The gift of tongues given at Pentecost thus had everything to do with its particular moment in history. It was not an arbitrary personal experience certain Christians might have, an experience which appears out of the blue after Pentecost and which has very little meaning in itself. It was, rather, rooted in God’s past revelation, a fulfilment of God’s past warnings, a reversal of Babel’s confusion, and a demonstration of the new situation brought about through the death, resurrection, and ascension of Jesus Christ. The gift of tongues has meaning only in its historical framework.
When God, through His grace, grants us forgiveness of sins without our merit, so that we need not purchase it or earn it ourselves, we are at once inclined to draw this reassuring conclusion and to say: Well, so we need no longer do good! â€” Therefore, in addition to teaching the doctrine of faith in His grace, God must constantly combat this notion and show that this is not at all His meaning. Sins are assuredly not forgiven in order that they should be committed, but in order that they should stop; otherwise it should more justly be called the permission of sins, not the remission of sins (Luther, Sermons on Romans, Chapter 8, cited in Thomas Oden, Classical Pastoral Care, vol. 2: Ministry Through Word and Sacrament, pp. 149-150).
Look at what Paul actually says when he talks about how people become Christians. Look for instance at 1 Thessalonians where he says quite a lot about it without ever using the word justify or any of its cognates. He talks about the gospel coming to you in the power of the Spirit. You accepted that word not as the word of man but as what it really is, the word of God that is at work in you believers. It’s quite clear what Paul is talking about, that he comes into town announcing that Jesus is Lord, as a royal herald. He is saying that the crucified Jesus is the Lord of the world. And this is not, “Here is a way of salvation. You might like to apply it to yourself.” It’s not, “Here is a new way of being religious and you might enjoy it.” This is really an imperial summons: “On your knees!” Nobody ever went into a Roman town and said, “Caesar is lord and you might like to have this experience of acknowledging him as lord if that suits you.” They said, “Caesar is Lord, get on your knees and we want the tax right now.”And when that message is announced, some men and women find to their astonishment that they believe it. I say to their astonishment because it’s stupid. Paul says that it’s stupid. He knows it. You can just imagine it. It’s like someone telling a joke in a foreign language and not knowing why people laugh. Paul was going around the Roman world saying that this crucified Jesus is the lord of the world. He must have felt many times this is the craziest thing imaginable yet when I say it, lives are changed, the community emerges, people love each other. That is grace. And it is all of grace. But then the minute they say, “I really believe that Jesus is Lord, I really believe that God has raised him from the dead” and so on, then the doctrine of justification comes in and says you are all one in Christ Jesus. And, the proof is right there in Galatians 2:11-21. The first major discussion of justification is really all about who you are allowed to eat with. It’s not about how to go to heaven when you die.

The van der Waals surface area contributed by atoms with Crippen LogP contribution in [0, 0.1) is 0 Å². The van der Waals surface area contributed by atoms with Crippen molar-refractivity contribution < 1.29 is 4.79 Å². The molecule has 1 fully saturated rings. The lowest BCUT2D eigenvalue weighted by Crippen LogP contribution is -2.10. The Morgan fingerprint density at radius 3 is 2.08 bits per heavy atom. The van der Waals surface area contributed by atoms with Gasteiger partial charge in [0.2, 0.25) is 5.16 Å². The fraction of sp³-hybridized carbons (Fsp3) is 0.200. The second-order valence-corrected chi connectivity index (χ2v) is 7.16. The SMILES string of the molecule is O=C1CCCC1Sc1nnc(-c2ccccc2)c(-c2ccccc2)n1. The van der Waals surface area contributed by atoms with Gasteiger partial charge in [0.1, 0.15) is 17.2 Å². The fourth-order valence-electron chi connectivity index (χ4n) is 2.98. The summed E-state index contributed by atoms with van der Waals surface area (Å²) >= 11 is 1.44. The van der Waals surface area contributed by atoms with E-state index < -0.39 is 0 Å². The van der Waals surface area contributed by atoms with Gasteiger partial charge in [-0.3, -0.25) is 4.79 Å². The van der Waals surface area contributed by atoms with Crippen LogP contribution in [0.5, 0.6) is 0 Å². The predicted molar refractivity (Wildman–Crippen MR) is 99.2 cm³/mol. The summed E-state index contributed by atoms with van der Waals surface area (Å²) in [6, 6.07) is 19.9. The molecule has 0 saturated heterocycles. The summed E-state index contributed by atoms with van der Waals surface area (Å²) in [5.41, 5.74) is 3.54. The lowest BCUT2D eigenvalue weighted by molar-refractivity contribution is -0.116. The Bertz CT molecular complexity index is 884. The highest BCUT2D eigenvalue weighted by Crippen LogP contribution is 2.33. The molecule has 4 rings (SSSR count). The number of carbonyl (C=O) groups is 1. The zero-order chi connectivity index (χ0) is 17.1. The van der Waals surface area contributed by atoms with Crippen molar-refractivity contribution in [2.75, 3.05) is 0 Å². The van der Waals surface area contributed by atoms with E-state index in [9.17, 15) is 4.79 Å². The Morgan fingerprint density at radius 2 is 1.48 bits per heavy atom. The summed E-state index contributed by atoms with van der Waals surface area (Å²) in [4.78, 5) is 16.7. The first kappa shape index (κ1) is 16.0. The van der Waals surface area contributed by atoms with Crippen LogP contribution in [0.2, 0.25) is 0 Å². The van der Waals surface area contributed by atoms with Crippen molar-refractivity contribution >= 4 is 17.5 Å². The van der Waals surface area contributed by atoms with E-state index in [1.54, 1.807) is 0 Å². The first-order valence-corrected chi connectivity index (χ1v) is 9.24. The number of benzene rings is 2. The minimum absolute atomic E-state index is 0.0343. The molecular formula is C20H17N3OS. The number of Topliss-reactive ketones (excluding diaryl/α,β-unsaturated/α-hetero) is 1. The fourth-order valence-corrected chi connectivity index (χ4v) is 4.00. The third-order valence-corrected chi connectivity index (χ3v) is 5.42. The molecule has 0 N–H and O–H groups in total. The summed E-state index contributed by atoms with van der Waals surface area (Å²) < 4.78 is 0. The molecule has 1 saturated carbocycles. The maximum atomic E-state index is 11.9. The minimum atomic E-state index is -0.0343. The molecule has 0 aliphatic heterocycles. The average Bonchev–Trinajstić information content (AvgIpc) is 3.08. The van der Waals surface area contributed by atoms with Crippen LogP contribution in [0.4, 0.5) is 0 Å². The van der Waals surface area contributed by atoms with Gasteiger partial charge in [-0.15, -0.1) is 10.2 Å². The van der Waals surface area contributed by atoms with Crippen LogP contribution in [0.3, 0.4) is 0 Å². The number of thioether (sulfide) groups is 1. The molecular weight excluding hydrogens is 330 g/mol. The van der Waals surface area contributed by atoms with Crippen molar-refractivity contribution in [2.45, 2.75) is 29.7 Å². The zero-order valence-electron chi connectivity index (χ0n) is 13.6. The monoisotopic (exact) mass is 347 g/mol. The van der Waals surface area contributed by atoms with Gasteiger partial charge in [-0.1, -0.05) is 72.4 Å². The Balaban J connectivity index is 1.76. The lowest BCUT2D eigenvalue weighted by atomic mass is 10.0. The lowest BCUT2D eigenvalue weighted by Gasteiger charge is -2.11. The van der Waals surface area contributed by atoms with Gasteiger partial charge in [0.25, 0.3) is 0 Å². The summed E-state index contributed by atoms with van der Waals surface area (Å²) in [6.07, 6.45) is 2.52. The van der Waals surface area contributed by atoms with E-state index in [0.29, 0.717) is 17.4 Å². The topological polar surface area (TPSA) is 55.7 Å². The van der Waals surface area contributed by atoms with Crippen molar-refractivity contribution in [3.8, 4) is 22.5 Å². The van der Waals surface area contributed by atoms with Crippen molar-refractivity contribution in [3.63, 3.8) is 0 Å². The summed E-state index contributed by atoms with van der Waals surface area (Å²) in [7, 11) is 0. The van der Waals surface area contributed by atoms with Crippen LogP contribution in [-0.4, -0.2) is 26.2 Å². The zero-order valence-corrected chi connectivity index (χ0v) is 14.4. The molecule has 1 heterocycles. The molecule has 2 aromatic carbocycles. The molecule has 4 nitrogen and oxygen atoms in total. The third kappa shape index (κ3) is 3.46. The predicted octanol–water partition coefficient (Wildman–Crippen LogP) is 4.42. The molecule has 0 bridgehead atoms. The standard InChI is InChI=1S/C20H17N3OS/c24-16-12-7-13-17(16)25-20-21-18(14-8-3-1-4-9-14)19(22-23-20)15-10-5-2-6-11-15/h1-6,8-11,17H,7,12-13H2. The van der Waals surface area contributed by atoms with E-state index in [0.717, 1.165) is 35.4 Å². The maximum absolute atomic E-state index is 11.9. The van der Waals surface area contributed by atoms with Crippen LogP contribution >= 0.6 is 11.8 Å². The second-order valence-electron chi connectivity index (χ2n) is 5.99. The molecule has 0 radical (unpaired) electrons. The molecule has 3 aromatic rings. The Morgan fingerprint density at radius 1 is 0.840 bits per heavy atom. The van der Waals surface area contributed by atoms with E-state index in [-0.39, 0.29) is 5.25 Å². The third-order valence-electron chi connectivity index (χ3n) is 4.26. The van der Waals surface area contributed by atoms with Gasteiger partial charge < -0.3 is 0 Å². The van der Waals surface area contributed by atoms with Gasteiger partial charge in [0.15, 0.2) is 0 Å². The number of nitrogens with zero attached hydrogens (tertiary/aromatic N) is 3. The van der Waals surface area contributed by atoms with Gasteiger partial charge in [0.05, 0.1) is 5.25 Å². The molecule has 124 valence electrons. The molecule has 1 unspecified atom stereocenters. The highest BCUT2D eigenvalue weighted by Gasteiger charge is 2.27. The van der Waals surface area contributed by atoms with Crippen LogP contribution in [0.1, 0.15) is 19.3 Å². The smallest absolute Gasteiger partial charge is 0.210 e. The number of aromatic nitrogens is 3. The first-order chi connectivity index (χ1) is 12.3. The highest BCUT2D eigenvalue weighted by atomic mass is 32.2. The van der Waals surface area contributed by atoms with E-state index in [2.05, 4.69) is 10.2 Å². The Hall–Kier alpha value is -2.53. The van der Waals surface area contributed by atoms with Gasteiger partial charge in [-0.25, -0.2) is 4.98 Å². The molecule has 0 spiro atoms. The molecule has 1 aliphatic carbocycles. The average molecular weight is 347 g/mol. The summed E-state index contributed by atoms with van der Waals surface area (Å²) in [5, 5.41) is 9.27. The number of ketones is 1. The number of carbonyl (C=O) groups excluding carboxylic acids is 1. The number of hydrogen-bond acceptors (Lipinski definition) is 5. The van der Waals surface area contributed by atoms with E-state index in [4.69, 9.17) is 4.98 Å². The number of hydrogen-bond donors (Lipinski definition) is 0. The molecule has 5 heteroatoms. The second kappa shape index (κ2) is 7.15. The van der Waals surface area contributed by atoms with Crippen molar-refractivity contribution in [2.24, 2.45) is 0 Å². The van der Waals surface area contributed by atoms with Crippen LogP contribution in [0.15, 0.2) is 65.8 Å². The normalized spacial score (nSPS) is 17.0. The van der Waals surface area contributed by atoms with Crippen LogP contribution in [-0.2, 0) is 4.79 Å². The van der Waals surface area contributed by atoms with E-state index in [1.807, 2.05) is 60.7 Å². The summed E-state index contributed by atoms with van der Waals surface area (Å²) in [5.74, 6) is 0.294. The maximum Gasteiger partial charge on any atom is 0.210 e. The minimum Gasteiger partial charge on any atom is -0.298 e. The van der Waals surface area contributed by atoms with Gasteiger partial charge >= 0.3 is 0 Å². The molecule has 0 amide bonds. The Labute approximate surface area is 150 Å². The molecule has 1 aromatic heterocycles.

(Note: Wright does not deny that believers to go to heaven when we die, though he stresses that our final goal isn’t heaven but the resurrection body. As well, his point here is that the first major discussion of justification has to do with table fellowship here on earth and not, there in Galatians 2, with how to go to heaven.)
Sounding the Alarm: N. T. Wright and Evangelical Theology
N. T. Wright and Reformed Theology: Friends or Foes?
A Study of Justification by Faith
Justification by Faith Alone
Lutheranized Calvinism: Gospel or Law, or Gospel and Law
P. Andrew Sandlin